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Detecting Black Holes in Omega Centauri

Semester: Summer 2023

Presentation description

My project focuses on trying to detect some of the thousands of stellar mass black holes suspected to be present at the center of Omega Centauri (Omega Cen) through gravitational lensing. Omega Cen is the most massive globular cluster in the Milky Way, therefore making it a good candidate for detection of stellar mass black holes. Past studies have shown the need for a single Intermediate Mass Black Hole (IMBH) at the center of this cluster (e.g. Noyola et al., 2010), although more recent studies have disputed this claim. Instead, Baumgardt et al. (2019) favors the presence of a cluster of stellar mass black holes near the center of Omega Cen; so far, there is no direct evidence for even a single black hole.

Omega Cen is a calibration target for the Hubble Space Telescope, and thus there is extensive imaging taken over the last 12 years. Within a single filter centered at 606 nanometers, this dataset provides about 160,000 stars with more than 100 measurements (an entire set of measurements for one star is called a lightcurve). Within these lightcurves, I am searching for a microlensing event caused by a stellar mass black hole. When a black hole (the lens) is lined up between us (the observer) and a star (the source), it causes an increase in the star's brightness; this is the microlensing event I am searching for. My work this far has been modeling the lightcurves, including testing using synthetic microlensing events that I inserted into the data. I present a first search for potential events in this data.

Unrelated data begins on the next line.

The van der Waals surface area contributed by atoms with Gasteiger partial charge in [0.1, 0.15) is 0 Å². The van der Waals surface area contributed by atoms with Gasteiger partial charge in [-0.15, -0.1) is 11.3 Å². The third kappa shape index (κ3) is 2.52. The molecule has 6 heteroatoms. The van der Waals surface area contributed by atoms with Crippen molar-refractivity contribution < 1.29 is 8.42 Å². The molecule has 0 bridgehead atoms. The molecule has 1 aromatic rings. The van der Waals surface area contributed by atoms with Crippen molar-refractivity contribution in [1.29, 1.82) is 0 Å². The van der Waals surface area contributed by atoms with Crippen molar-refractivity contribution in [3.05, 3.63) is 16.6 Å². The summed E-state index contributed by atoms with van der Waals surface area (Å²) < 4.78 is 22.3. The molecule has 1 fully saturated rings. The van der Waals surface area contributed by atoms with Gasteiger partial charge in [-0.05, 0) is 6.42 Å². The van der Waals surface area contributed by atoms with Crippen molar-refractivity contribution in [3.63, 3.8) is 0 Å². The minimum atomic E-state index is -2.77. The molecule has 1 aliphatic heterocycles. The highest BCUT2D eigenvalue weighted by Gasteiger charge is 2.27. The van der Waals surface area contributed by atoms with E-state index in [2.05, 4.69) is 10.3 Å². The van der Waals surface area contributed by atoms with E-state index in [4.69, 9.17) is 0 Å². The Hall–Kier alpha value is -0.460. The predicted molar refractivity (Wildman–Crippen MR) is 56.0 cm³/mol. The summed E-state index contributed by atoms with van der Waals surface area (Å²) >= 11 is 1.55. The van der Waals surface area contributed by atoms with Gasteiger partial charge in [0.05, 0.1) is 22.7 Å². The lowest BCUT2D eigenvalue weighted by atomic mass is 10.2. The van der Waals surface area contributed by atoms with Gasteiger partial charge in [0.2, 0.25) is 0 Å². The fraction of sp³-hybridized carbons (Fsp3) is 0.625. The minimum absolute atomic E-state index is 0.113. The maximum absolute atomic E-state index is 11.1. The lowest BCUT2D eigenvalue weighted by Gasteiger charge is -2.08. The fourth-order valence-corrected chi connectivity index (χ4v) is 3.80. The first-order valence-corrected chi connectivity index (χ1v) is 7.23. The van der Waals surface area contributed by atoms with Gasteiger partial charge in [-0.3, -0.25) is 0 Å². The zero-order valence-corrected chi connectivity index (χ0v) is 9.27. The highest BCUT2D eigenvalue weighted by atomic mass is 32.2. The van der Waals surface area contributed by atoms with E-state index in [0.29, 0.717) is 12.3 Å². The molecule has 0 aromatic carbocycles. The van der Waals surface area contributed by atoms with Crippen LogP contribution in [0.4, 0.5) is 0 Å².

Presenter Name: Zack Freeman

Presentation Type: Poster
Presentation Format: Virtual
Presentation #5
College: Science
School / Department: Physics & Astronomy
Research Mentor: Anil Seth
Date | Time: Thursday, Aug 3rd | 9:00 AM